Having features that keep tension on your laces while you tie them, or a lacing design that allows for easy adjustment can be really useful. Your boots must stay tied when you’re mid-climb. So these lacing features, while seemingly less important than other boot features, can make a difference in boot comfort and security.


The material your boots are made of matters for comfort, durability, and use. If you’ll be using your boots for climbing and scrambling, having a sticky sole is important. The material will also impact how durable the boots are and how long they’ll last for.


Weight matters a lot if you’ll be carrying your boots or if you value fast and light mountaineering. Also, they say that a pound on your feet is worth five pounds on your back, which can slow you down.


The stiffness of your boots matters most if you’ll be wearing crampons most of the time, like for climbing ice. If that’s the case, you’ll want very stiff boots. Think of the stiffest boots like ski boots, completely unable to flex in the arch even if you wanted them to. And the least stiff boots are more like running shoes that flex with every step. For comfort while walking, a less stiff boot is better. But for stability with crampons, more stiffness is better. When choosing your boot, you’ll want to find the right middle ground for your needs.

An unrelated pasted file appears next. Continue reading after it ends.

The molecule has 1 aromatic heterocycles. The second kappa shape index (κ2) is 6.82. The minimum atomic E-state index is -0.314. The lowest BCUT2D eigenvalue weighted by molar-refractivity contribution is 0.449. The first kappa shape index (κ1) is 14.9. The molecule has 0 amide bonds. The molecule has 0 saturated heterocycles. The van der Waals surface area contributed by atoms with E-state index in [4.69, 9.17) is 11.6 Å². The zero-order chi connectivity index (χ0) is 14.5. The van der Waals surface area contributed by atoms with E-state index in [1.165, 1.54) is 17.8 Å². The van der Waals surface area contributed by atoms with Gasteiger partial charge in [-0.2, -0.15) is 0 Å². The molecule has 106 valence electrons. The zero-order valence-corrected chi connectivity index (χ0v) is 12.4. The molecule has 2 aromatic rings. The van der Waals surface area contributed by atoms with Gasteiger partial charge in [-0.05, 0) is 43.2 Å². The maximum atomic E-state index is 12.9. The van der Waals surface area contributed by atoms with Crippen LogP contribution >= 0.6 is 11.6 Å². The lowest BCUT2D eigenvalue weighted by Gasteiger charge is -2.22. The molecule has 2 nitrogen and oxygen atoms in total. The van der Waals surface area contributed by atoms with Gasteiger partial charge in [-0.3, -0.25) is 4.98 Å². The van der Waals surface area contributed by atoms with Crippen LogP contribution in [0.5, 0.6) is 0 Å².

Crampon compatibility

All of the boots on this list are compatible with semi-automatic crampons. But if you’ll be climbing ice, you’ll want boots that are compatible with automatic crampons as they are more secure and usually have vertical front points. However, boots that are compatible with automatic crampons are often less comfortable than other boots, so there’s a trade-off.

mountaineering boots

Mountaineering boots FAQ

Q: Can I ski with mountaineering boots?